Use your skill and judgement to match the sets of random data.

Use the computer to model an epidemic. Try out public health policies to control the spread of the epidemic, to minimise the number of sick days and deaths.

In this short problem, can you deduce the likely location of the odd ones out in six sets of random numbers?

Simple models which help us to investigate how epidemics grow and die out.

How is the length of time between the birth of an animal and the birth of its great great ... great grandparent distributed?

How do you choose your planting levels to minimise the total loss at harvest time?

Are these statistical statements sometimes, always or never true? Or it is impossible to say?

Can you suggest a curve to fit some experimental data? Can you work out where the data might have come from?

Which line graph, equations and physical processes go together?

Formulate and investigate a simple mathematical model for the design of a table mat.

In which Olympic event does a human travel fastest? Decide which events to include in your Alternative Record Book.

Andy wants to cycle from Land's End to John o'Groats. Will he be able to eat enough to keep him going?

This is our collection of tasks on the mathematical theme of 'Population Dynamics' for advanced students and those interested in mathematical modelling.

Invent scenarios which would give rise to these probability density functions.

Have you ever wondered what it would be like to race against Usain Bolt?

Here are several equations from real life. Can you work out which measurements are possible from each equation?

Why MUST these statistical statements probably be at least a little bit wrong?

Where should runners start the 200m race so that they have all run the same distance by the finish?

Investigate circuits and record your findings in this simple introduction to truth tables and logic.

The probability that a passenger books a flight and does not turn up is 0.05. For an aeroplane with 400 seats how many tickets can be sold so that only 1% of flights are over-booked?

Find the distance of the shortest air route at an altitude of 6000 metres between London and Cape Town given the latitudes and longitudes. A simple application of scalar products of vectors.

An observer is on top of a lighthouse. How far from the foot of the lighthouse is the horizon that the observer can see?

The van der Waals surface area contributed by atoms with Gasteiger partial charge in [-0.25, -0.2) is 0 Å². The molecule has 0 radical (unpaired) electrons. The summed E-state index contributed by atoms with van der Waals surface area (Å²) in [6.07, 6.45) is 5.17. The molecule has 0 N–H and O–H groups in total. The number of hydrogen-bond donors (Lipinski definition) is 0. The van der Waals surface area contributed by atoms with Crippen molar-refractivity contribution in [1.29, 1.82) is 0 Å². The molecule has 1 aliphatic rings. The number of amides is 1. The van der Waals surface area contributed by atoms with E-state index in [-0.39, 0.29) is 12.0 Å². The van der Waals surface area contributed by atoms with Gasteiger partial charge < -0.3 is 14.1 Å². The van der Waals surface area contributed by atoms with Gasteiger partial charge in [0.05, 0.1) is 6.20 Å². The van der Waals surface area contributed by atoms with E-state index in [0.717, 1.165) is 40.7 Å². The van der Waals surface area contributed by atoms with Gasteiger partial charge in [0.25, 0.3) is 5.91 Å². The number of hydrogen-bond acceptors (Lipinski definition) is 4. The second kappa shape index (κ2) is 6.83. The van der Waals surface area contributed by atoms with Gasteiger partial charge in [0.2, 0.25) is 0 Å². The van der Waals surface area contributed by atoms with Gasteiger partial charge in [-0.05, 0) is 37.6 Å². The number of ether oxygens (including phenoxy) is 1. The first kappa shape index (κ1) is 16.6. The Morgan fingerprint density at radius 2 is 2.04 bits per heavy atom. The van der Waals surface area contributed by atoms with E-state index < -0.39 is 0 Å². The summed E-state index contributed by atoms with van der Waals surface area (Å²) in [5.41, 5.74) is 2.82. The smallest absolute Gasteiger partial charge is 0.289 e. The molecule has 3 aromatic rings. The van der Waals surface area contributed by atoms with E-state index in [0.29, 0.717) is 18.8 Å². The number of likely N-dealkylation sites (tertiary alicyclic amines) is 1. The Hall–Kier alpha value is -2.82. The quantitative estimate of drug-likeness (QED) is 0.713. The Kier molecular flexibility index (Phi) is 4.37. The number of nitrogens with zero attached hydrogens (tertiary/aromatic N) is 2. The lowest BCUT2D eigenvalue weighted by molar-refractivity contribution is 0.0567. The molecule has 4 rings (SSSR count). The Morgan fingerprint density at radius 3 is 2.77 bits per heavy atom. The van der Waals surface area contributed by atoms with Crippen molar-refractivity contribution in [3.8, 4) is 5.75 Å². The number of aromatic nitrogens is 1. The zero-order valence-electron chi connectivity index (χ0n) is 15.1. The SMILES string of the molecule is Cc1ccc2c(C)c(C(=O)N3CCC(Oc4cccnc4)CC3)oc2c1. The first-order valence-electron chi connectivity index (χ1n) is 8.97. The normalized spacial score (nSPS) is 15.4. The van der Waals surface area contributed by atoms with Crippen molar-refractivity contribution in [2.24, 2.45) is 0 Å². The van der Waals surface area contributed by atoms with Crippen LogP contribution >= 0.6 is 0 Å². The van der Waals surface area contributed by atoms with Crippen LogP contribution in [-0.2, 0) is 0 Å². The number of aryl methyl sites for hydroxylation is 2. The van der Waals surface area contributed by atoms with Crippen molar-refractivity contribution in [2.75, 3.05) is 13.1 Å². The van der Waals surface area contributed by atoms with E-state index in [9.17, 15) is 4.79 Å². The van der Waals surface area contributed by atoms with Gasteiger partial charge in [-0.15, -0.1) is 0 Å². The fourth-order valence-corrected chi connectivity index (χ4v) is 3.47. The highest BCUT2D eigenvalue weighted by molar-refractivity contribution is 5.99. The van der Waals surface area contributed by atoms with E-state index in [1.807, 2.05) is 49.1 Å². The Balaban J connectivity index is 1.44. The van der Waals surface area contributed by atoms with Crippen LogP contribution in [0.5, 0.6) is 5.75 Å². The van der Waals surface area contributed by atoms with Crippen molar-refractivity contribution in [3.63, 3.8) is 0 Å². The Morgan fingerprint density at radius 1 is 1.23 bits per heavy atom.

Each week a company produces X units and sells p per cent of its stock. How should the company plan its warehouse space?

How would you design the tiering of seats in a stadium so that all spectators have a good view?

Can Jo make a gym bag for her trainers from the piece of fabric she has?

If a is the radius of the axle, b the radius of each ball-bearing, and c the radius of the hub, why does the number of ball bearings n determine the ratio c/a? Find a formula for c/a in terms of n.

Learn about the link between logical arguments and electronic circuits. Investigate the logical connectives by making and testing your own circuits and fill in the blanks in truth tables to record. . . .

How do you write a computer program that creates the illusion of stretching elastic bands between pegs of a Geoboard? The answer contains some surprising mathematics.

Explore the shape of a square after it is transformed by the action of a matrix.

Starting with two basic vector steps, which destinations can you reach on a vector walk?

Can you make matrices which will fix one lucky vector and crush another to zero?

Go on a vector walk and determine which points on the walk are closest to the origin.

Can you sketch these difficult curves, which have uses in mathematical modelling?

Explore the meaning of the scalar and vector cross products and see how the two are related.

Use trigonometry to determine whether solar eclipses on earth can be perfect.

Explore the meaning behind the algebra and geometry of matrices with these 10 individual problems.

Explore the properties of matrix transformations with these 10 stimulating questions.

What shapes should Elly cut out to make a witch's hat? How can she make a taller hat?

In Fill Me Up we invited you to sketch graphs as vessels are filled with water. Can you work out the equations of the graphs?

Looking at small values of functions. Motivating the existence of the Taylor expansion.

Which dilutions can you make using only 10ml pipettes?

Can you visualise whether these nets fold up into 3D shapes? Watch the videos each time to see if you were correct.

Can you work out which processes are represented by the graphs?

See how enormously large quantities can cancel out to give a good approximation to the factorial function.